Antimicrobial resistance in Enterobacteriaceae from healthy broilers in Egypt: emergence of colistin-resistant and extended-spectrum β-lactamase-producing Escherichia coli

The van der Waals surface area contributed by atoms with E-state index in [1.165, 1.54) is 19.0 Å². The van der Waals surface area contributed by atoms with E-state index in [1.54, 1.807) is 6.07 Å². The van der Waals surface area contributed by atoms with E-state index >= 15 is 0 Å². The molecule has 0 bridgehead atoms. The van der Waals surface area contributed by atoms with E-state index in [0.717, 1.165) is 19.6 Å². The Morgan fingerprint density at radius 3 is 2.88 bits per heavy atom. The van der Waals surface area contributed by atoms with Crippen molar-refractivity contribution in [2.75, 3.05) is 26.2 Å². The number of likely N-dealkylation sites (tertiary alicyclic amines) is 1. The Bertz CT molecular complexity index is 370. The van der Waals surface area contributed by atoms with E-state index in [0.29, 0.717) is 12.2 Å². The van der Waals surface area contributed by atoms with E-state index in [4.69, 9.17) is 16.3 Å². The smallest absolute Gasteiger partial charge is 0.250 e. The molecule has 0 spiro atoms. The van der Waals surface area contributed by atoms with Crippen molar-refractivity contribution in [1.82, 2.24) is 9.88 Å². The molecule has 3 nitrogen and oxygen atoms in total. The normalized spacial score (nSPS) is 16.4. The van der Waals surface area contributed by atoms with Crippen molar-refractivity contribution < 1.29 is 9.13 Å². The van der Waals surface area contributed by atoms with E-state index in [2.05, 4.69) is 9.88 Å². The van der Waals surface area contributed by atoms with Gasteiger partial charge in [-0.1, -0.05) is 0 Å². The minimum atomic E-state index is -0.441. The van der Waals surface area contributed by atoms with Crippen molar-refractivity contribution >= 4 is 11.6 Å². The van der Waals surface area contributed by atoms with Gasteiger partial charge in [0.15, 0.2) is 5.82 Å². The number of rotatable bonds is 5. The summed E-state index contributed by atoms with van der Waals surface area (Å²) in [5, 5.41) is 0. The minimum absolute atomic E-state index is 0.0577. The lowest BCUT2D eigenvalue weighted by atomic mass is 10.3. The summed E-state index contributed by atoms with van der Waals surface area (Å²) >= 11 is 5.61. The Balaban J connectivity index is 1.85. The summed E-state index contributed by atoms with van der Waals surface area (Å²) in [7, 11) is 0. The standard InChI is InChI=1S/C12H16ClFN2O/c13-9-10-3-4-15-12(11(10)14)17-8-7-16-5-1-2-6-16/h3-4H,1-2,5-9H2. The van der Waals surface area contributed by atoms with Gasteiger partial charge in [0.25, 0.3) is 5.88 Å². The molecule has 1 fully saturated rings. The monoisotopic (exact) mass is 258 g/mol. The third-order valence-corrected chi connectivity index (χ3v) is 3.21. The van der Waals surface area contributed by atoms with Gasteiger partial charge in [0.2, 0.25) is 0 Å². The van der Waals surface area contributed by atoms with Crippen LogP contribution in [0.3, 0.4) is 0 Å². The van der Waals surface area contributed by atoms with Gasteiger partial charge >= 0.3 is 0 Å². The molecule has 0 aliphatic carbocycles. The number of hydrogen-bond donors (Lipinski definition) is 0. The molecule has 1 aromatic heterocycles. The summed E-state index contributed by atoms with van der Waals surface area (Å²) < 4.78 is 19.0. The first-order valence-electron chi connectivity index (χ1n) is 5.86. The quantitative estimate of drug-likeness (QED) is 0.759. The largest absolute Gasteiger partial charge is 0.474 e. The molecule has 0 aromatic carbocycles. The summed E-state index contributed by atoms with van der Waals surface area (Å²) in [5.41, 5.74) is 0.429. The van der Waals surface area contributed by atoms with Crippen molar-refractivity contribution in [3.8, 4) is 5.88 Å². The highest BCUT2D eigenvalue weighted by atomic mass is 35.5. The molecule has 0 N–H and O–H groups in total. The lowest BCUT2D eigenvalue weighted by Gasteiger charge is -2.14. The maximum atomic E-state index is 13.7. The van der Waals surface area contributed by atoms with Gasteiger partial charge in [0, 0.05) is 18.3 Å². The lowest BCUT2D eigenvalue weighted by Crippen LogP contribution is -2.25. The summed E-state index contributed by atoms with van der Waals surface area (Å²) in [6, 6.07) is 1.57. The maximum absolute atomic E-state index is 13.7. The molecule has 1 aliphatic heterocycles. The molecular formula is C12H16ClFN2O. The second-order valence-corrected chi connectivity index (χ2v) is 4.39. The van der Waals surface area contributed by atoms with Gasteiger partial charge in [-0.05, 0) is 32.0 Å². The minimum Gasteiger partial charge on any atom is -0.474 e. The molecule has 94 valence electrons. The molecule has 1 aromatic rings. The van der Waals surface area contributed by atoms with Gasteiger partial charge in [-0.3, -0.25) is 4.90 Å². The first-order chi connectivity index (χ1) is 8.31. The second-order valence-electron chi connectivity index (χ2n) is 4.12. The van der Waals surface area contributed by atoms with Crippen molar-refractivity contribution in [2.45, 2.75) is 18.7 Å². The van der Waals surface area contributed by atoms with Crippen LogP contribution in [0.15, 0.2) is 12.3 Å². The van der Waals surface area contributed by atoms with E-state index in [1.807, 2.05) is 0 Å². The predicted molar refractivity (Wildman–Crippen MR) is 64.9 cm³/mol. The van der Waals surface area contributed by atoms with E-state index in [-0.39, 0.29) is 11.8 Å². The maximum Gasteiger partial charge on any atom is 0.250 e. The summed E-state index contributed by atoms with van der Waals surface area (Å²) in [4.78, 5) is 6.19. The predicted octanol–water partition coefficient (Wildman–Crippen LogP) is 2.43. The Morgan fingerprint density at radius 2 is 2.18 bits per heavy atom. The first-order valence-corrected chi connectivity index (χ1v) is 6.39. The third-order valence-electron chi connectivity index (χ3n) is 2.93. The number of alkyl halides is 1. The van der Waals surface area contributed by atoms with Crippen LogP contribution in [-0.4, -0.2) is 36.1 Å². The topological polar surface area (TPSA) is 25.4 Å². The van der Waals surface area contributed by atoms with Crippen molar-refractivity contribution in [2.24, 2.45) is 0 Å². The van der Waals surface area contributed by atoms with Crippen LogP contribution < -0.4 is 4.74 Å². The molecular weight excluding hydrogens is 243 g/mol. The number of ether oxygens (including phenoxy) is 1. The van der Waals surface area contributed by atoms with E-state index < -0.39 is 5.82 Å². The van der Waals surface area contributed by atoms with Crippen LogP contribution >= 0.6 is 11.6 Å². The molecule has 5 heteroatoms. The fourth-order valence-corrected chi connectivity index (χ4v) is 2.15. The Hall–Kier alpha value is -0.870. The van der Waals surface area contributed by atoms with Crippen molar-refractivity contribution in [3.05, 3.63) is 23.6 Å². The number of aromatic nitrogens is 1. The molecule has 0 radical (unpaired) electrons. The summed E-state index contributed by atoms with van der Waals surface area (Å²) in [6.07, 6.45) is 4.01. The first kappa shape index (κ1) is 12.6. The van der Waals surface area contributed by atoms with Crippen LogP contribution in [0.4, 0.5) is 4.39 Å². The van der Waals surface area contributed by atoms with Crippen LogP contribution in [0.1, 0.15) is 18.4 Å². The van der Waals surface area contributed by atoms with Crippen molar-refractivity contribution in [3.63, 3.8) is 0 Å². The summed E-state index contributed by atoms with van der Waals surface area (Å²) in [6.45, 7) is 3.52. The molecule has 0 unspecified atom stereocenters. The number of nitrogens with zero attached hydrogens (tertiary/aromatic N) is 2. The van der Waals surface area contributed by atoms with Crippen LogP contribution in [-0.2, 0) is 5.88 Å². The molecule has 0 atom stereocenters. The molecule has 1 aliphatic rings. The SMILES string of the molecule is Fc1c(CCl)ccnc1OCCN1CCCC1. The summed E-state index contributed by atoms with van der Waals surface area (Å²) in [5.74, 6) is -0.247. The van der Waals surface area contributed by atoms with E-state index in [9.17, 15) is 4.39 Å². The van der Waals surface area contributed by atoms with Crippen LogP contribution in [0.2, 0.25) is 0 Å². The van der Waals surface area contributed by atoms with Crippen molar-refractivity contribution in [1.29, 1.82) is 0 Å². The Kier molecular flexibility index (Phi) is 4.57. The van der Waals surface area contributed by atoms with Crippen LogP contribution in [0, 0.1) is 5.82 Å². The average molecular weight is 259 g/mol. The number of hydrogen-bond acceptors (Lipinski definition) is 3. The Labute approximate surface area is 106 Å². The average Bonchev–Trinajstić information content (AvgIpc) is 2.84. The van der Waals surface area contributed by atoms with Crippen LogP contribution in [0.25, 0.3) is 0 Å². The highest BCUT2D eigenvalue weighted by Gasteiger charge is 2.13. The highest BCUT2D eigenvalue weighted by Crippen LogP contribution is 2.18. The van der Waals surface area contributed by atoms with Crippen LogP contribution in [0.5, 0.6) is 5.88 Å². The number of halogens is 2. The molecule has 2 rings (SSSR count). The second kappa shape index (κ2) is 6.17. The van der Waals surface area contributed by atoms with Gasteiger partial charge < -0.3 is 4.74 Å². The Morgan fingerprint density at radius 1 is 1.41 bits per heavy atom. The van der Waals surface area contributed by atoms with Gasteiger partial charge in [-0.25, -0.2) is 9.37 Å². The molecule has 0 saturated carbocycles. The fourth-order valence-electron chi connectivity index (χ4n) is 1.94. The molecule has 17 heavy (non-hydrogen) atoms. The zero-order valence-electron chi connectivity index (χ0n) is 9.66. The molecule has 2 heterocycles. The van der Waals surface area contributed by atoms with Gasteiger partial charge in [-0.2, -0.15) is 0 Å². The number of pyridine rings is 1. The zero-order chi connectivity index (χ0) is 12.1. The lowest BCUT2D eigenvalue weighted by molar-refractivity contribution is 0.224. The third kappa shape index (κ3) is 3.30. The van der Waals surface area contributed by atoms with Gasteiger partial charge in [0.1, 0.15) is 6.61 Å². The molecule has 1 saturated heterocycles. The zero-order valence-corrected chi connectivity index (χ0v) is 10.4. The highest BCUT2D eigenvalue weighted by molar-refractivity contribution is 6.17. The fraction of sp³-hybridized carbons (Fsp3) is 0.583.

Background Poultry remains one of the most important reservoir for zoonotic multidrug resistant pathogens. The global rise of antimicrobial resistance in Gram-negative bacteria is of reasonable concern and demands intensified surveillance. Methods In 2016, 576 cloacal swabs were collected from 48 broiler farms located in five governorates in northern Egypt. Isolates of Enterobacteriaceae could be cultivated on different media and were identified by MALDI-TOF MS and PCR. Escherichia coli isolates were genotyped by DNA-microarray-based assays. The antimicrobial susceptibility to 14 antibiotics was determined and resistance-associated genes were detected. The VITEK-2 system was applied for phenotypical confirmation of extended-spectrum β-lactamase-producing isolates. The determination of colistin resistance was carried out phenotypically using E-test and genotypically using PCR for detection of the mcr-1 gene. Results Out of 576 samples, 72 representatives of Enterobacteriaceae were isolated and identified as 63 E. coli (87.5%), 5 Enterobacter cloacae (6.9%), 2 Klebsiella pneumoniae (2.8%) and 2 Citrobacter spp. (2.8%). Seven out of 56 cultivated E. coli (12.5%) were confirmed as ESBL-producing E. coli and one isolate (1.8%) as ESBL/carbapenemase-producing E. coli. Five out of 63 E. coli isolates (7.9%) recovered from different poultry flocks were phenotypically resistant to colistin and harboured mcr-1 gene. Conclusions This is the first study reporting colistin resistance and emergence of multidrug resistance in Enterobacteriaceae isolated from healthy broilers in the Nile Delta region, Egypt. Colistin-resistant E. coli in poultry is of public health significance. The global rise of ESBL- and carbapenemase-producing Gram-negative bacteria demands intensified surveillance. ESBL-producing E. coli in poultry farms in Egypt are of major concern that emphasizes the possibility of spread of such strains to humans. The results also reinforce the need to develop strategies and to implement specific control procedures to reduce the use of antibiotics.